Advertisement 5.0: will traditional media keep the pole position?
According to a study reported by the British media, the famous football player Cristiano Ronaldo had earned USD 48 million with his Instagram’s posts in 2018, which was more than his compensation package for playing with Juventus. This is revealing of a meaningful shift in consumers’ preferences and only one example of how digital media is grabbing a significant slice of the advertisement market revenues. Broadcasters were already hit by this trend, especially Free-TV, which is still the main media outlet in Brazil and 100% advertisement-dependent. Is this a point of no return, or will traditional media be able to reinvent their commercial model and surf this wave?
Unlike countries where high-quality broadband access is a common feature, most Brazilians still watch Free-TV, and local broadcasters still capture most of the advertisement market revenues. However, this is bound to change. Increasingly, Brazilians have been gaining access to broadband; as elsewhere, active entertainment has become popular, as technology empowers Brazilian consumers to choose what, when and how to watch. Millennials, Generation Z and upcoming generations do not resort to traditional media to be informed or entertained.
Since digital media became a prominent mean of communication it has been steadily increasing its slice of the Brazilian advertisement market while Free-TV and Pay-TV have been losing their market share. In 2019, Brazil was expected to receive almost half of the estimated USD 9,17 billion invested in digital advertisement in Latin America – despite a significant growth, investment in digital advertisement in Latin America is still below the worldwide average.
Interestingly, competition is not (yet) setting apart players; conversely, we have seen partnerships between traditional and new media companies. For example, Facebook has just closed a deal with some Brazilian broadcasters to produce news content to be exhibited with exclusivity on its platform.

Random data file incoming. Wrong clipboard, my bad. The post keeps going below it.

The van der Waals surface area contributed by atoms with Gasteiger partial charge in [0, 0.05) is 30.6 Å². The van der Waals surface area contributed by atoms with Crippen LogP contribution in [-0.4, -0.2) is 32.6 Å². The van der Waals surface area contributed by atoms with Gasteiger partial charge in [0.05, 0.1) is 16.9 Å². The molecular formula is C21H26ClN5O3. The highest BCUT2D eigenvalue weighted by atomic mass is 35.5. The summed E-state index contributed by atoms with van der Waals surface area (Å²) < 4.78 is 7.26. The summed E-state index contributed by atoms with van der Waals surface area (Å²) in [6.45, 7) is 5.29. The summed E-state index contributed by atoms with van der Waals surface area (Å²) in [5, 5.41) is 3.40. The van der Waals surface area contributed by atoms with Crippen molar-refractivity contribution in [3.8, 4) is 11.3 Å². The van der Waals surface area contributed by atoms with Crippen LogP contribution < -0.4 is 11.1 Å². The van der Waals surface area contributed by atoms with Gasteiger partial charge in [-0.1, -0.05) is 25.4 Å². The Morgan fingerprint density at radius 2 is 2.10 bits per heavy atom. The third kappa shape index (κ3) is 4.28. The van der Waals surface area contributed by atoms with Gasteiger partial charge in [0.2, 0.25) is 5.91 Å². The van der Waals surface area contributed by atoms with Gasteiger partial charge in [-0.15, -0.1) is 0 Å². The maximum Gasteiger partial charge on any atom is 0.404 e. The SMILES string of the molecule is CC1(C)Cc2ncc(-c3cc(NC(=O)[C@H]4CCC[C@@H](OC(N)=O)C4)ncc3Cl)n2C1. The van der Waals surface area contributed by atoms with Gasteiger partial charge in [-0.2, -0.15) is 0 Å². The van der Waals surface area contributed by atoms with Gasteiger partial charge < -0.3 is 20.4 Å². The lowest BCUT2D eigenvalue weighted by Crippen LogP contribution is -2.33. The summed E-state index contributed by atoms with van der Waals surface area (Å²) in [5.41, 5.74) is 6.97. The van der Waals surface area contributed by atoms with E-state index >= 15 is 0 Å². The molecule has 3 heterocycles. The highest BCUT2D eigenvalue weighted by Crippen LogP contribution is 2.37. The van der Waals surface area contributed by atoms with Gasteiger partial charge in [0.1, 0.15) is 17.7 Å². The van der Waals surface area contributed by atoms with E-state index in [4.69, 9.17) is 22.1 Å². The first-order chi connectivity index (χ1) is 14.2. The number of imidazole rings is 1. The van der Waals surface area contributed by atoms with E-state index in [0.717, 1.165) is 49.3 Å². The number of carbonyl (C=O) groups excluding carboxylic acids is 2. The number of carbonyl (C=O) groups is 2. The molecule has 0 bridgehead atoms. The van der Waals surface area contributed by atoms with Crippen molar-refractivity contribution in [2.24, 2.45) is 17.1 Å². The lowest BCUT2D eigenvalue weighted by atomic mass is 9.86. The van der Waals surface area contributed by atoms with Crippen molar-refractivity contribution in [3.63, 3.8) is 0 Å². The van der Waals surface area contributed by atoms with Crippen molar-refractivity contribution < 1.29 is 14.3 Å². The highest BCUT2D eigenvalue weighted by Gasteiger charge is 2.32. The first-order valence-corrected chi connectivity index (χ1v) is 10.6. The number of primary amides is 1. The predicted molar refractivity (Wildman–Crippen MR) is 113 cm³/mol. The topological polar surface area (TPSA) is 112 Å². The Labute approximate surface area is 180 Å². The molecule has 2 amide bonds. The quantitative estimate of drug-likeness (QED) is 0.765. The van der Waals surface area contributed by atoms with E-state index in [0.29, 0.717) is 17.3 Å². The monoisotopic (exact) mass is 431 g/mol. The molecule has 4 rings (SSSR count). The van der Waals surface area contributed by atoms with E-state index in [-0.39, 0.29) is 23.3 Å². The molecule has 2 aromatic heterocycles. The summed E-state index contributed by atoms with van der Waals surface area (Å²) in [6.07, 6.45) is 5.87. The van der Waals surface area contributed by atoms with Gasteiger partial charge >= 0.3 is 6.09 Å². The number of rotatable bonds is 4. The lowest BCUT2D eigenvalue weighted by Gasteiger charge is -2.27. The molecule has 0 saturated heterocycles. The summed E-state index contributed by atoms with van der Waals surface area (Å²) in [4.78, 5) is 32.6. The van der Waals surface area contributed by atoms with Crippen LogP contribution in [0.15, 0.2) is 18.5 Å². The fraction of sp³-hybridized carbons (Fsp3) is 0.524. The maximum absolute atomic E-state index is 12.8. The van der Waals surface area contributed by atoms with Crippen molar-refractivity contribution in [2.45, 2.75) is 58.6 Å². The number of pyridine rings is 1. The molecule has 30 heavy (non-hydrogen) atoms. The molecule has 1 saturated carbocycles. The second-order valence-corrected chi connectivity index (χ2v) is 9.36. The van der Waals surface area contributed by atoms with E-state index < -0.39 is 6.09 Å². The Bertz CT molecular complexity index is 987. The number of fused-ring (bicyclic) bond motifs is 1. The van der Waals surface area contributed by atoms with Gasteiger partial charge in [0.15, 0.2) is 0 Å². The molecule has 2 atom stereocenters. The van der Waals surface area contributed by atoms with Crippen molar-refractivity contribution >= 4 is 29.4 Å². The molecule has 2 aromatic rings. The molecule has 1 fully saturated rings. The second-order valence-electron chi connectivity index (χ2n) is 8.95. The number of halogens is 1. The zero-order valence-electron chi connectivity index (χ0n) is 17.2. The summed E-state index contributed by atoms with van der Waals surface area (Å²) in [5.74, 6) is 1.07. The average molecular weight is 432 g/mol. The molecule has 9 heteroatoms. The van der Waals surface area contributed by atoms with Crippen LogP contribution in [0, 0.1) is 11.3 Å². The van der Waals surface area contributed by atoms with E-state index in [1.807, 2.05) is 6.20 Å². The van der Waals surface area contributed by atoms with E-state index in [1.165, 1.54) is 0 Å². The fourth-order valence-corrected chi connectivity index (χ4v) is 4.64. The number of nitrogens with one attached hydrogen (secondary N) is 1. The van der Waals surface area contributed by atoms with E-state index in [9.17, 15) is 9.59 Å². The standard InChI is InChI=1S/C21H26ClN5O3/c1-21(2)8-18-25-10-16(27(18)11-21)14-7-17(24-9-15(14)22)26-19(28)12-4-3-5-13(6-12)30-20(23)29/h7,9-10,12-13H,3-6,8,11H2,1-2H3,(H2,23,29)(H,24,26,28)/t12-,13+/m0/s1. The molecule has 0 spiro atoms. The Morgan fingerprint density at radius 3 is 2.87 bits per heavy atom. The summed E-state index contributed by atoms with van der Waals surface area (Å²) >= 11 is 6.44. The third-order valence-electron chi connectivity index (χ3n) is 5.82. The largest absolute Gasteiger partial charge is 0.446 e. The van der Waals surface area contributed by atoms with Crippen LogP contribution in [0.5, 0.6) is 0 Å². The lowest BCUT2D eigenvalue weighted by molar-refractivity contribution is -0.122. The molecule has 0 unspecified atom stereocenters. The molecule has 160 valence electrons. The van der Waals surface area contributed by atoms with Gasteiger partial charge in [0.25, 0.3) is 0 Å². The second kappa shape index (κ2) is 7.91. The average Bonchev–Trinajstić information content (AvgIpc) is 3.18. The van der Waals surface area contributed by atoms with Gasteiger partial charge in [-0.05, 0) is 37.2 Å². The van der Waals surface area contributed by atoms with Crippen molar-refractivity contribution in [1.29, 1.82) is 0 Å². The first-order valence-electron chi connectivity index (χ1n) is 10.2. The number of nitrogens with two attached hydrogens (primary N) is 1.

This trend may be specific to Brazil, due to unusual characteristics of the local media market. Free-TV covers 97% of the Brazilian households, still grabs 53% of the advertisement market (in June-July, 2019) and is allowed to produce content for its own use and for third parties. This combination of factors seems to drive entrant competitors to look for cooperation with incumbents.
In order to face competition, traditional media is also seeking to offer new products to the public and for this purpose is investing in its own digital services, such as the successful Over the Top streaming (OTT). This implies a learning process, as advertisement in digital platforms differs in terms of language, length, and approach, when compared to Free and Pay-TV.
Although penetration of Free-TV in Brazil cannot be disregarded – 207 million viewers vs. 169 million internet users – more and more people are coming online each year and much more are expected to do so when the country’s economy gets better or the price of broadband access goes down. Therefore, brands targeting the Brazilian market shall pay attention not only to the TV slots but also include digital advertisement as part of their media strategy to be able to meet new consumers expectations.
On this issue | January 2020